Glasgow and West of Scotland Forum of Housing Associations Director David Bookbinder introduces a new discussion paper regarding annual rent increase consultations.
Social landlords’ duty to consult on the annual rent increase is here to stay. But is the process sometimes made out to be more than it really is? Should we be putting more emphasis on the year-round feedback we get from tenants on the services and investment that matter most to them?
In Spring this year, GWSF members set up a short-life working group to look at how associations could better engage with tenants on rent and rent increases. This was in the wake of two associations experiencing rent protests locally, with one of these – very disturbingly – happening outside the home of the CEO. As a form of protest, this was really plumbing the depths.
The group’s conclusions are contained in a Forum discussion paper issued today.
Good, clear information for tenants is always important, but in the end the working group concluded that no amount of well set out facts and figures will ever stop fringe campaign groups on the lookout for a cheap press or social media opportunity.
But it really focused our minds on the tension around the rent consultation process, especially now that the profile of the issue is greater after the rent freeze/cap stramash almost a year ago and the cost of living crisis on top of that.
Response rates in most rent consultations are generally low (often below 20% despite much creativity on the landlord’s part), with many tenants appearing to take the view that either it’s a done deal anyway, or that the landlord knows the cost of services and investment and should just work out what rent increase is needed to keep things going. And it’s not, of course, a binding vote.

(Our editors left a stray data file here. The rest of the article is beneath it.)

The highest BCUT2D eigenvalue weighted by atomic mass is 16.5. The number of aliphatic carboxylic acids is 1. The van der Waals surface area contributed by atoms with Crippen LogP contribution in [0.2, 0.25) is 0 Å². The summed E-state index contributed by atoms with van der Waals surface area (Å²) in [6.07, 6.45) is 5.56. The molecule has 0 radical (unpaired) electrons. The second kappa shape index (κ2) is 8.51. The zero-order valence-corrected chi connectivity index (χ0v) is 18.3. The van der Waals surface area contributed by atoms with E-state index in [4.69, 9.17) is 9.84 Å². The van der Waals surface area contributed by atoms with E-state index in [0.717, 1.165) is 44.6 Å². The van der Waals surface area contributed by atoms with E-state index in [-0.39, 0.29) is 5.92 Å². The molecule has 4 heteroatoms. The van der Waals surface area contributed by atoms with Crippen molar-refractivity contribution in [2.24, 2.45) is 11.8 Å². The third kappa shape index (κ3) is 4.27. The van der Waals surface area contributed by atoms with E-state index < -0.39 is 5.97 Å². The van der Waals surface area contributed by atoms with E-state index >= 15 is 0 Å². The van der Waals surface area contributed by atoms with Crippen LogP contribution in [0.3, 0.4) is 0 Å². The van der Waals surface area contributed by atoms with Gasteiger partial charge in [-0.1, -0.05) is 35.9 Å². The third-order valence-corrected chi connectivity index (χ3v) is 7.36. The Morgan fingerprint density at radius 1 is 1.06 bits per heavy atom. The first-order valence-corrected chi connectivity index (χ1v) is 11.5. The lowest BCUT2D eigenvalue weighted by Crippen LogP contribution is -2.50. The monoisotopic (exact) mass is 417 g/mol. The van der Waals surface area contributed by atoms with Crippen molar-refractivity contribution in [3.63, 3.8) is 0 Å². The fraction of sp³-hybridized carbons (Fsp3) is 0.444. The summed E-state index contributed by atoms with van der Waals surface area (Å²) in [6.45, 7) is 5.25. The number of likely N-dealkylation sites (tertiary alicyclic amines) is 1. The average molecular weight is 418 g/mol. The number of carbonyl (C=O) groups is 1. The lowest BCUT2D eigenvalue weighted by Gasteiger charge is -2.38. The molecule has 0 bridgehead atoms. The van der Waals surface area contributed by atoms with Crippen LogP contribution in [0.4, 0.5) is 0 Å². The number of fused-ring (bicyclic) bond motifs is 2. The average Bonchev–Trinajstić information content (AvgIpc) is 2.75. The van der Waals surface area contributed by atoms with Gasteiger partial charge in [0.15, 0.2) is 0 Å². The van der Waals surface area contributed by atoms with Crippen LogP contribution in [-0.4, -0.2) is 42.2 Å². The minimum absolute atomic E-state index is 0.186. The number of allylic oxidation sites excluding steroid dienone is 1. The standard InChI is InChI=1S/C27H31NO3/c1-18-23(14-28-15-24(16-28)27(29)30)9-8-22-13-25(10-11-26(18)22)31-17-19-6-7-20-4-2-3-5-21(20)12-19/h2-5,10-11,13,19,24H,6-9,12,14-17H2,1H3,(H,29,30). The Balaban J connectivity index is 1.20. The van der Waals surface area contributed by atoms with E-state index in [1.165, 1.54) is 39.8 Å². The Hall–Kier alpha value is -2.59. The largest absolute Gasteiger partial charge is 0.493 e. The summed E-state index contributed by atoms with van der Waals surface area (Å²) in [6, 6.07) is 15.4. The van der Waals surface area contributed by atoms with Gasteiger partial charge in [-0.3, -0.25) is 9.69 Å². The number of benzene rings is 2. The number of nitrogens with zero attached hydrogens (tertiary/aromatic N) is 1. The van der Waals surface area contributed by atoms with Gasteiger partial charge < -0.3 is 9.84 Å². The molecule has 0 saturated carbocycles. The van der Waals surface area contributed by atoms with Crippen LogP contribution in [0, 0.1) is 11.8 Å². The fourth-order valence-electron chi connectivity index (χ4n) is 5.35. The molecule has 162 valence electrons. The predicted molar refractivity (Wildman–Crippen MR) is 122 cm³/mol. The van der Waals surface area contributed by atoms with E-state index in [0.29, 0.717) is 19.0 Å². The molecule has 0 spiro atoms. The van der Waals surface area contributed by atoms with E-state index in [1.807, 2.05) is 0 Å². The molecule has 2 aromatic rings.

In fact, members tell us that many of the tenants who do respond to the annual consultation don’t specifically comment on the rent itself but on the quality of services and investment.
Some working group members said that in autumn 2022, with landlords hedging their bets whilst awaiting the outcome of negotiations over the April 2023 rent freeze position, their association carried out a one-off survey on tenants’ investment and service priorities. Response rates were much higher than for the annual rent consultation. By the turn of the year, with the position clear, those associations were then able to set a proposed rent increase based closely on what tenants said was most important to them.
And the associations didn’t feel the need to offer options: they felt it was an honest, up-front approach to say ‘you’ve told us your priorities, we’ve listened and this is what it’ll cost to meet those priorities as best we can’.
Think about it – there are so many sources of tenant feedback on services and investment: on top of one-off pulse surveys, there’s the full tenant satisfaction survey, scrutiny panels, repairs feedback and complaints.
This reinforced our members’ keenness to use that feedback – and show that they’re using it – to inform consultation proposals on what can be provided and at what cost. It’s still open for tenants to suggest service reductions if they feel the proposed rent is too high, but hopefully this isn’t all that likely if the proposed figure is clearly based on tenants’ expressed priorities.
And yes, our members can offer different % options if they want to, but it’s not a legal duty and they shouldn’t feel obliged to do it. It carries the risk of contriving options for the sake of it, and can even give the impression that the association is ambivalent about the increase or uncertain what it can provide. Certainly, any options offered should come with very specific itemisation of what each will and won’t fund.
We know we’re not proposing anything earth-shattering. It’s just a call for a more rounded approach to the rent review process and an attempt to take some of the heat and noise out of the annual rent consultation itself.